The group will also release a report, “Fighting for Equity in Development,” chronicling last year’s grassroots campaign for racial and economic justice through Proposal A. The report tells the story of how a massively outspent campaign got Proposal A onto the ballot with 5,000 signatures and garnered nearly 100,000 votes. The press conference and release of the report will take place Thursday, November 9, 9:00 a.m. in front of the Spirit of Detroit statue on Woodward at Jefferson.

It’s been one year since Proposal B was passed via a massive corporate media campaign and the deeply flawed ordinance can now be repaired. As it as been implemented, it provides only token community input for resident’s involvement in development. With developers receiving millions in public funds and resources to subsidize their projects Detroiters deserve legally binding agreements that hold developers accountable. Equitable Detroit Coalition and the group’s supporters are fighting for Detroit’s African American majority to truly have a seat at the table as billionaire developers converge on the city.

The Report:
#RealCBO One year ago Detroiters voted on two versions of a Community Benefits Ordinance. To commemorate this anniversary Equitable Detroit Coalition and Detroit People’s Platform with support from our national partners Building Movement Project have produced a new report “Fighting for Equity in Development, The Story of Detroit’s Community Benefits Ordinance“.

As communities across the country organize around Community Benefits Agreements and consider ordinances and ballot proposals as a means to hold developers accountable, this deep dive into the CBA movement in Detroit is timely.

Download and print “Fighting for Equity” to share with your community.

FROM THE REPORT

“In recent decades, city leaders have spent or conceded more and more public resources for ambitious projects to fulfill their economic agendas. In response, community groups across the nation have turned to CBAs to prevent such projects from benefiting new high-income residents at the expense of services and amenities for high-poverty communities that remain, often just blocks away.”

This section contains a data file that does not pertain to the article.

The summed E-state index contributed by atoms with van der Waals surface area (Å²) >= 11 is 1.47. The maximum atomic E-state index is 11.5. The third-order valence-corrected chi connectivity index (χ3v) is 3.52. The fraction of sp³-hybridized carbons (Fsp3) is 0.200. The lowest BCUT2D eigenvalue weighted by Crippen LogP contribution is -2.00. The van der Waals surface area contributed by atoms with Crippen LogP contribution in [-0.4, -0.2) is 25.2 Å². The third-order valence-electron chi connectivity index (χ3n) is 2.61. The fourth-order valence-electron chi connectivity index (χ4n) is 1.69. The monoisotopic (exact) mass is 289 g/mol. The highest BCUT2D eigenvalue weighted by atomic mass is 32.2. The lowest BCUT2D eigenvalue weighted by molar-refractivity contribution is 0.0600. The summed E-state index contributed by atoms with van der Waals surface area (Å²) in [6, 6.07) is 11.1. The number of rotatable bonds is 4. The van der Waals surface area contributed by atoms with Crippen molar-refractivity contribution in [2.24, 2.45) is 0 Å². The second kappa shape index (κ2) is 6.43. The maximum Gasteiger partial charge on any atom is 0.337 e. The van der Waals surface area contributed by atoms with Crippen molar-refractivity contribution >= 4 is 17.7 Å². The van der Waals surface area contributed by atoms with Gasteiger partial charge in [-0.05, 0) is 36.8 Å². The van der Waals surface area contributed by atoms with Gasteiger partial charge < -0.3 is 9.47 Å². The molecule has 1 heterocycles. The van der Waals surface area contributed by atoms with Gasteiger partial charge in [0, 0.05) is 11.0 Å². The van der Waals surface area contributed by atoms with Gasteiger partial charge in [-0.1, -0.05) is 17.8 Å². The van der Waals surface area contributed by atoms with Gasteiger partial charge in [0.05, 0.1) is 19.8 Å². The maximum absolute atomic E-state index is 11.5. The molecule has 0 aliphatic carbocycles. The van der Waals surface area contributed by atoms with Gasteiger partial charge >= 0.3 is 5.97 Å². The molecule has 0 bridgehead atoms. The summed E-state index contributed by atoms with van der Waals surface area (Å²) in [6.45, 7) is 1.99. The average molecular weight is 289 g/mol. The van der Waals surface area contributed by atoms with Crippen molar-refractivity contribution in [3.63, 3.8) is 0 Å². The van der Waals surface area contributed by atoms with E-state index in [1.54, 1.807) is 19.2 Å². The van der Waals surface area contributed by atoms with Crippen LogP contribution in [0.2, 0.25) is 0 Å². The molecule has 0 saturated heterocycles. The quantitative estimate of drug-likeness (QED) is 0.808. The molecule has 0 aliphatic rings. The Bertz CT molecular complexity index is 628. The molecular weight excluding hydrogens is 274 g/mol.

“By relying on tireless grassroots organizing and community outreach, Equitable Detroit planted seeds for a broader movement for equitable development—one that they hope will extend beyond one policy and one city. “If we are as successful as we want to be,” says Angy Webb, an Equitable Detroit member and leader of Joy Community Association, “we will be a model for everyone.””

“This report documents the national model on which Equitable Detroit is building, the inequalities that it aims to address, and the way in which the CBO can further propel the community benefits model. It details Equitable Detroit’s campaign and strategies to date and offers some lessons that its members have learned or reinforced in the process, which they will use to move forward and which community leaders in other cities may find useful in pursuing their own CBO campaigns.”

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Wealth Stripping and Race

Wealth Stripping and Race

‘Wealth Stripping and Race’ outlines how big corporations and developers transfer wealth from black and brown communities to themselves.

Friday, November 10th, 2017 at 5-7:30pm.
The Wellness Plan Building
7700 2nd Ave, Detroit Mi 48216.

Presented by Maurice Weeks. Maurice is the Co-Executive Director of ACRE. He works with community organizations and labor unions on campaigns to go on offense against Wall Street to beat back their destruction of communities of color. He was previously the Campaign Director of the ReFund America Project and worked as the Wall Street Accountability and Housing Justice campaigner at the Center for Popular Democracy before that. Maurice serves on the Advisory Council of Black Organizing for Leadership and Dignity (BOLD). He graduated from Swarthmore College.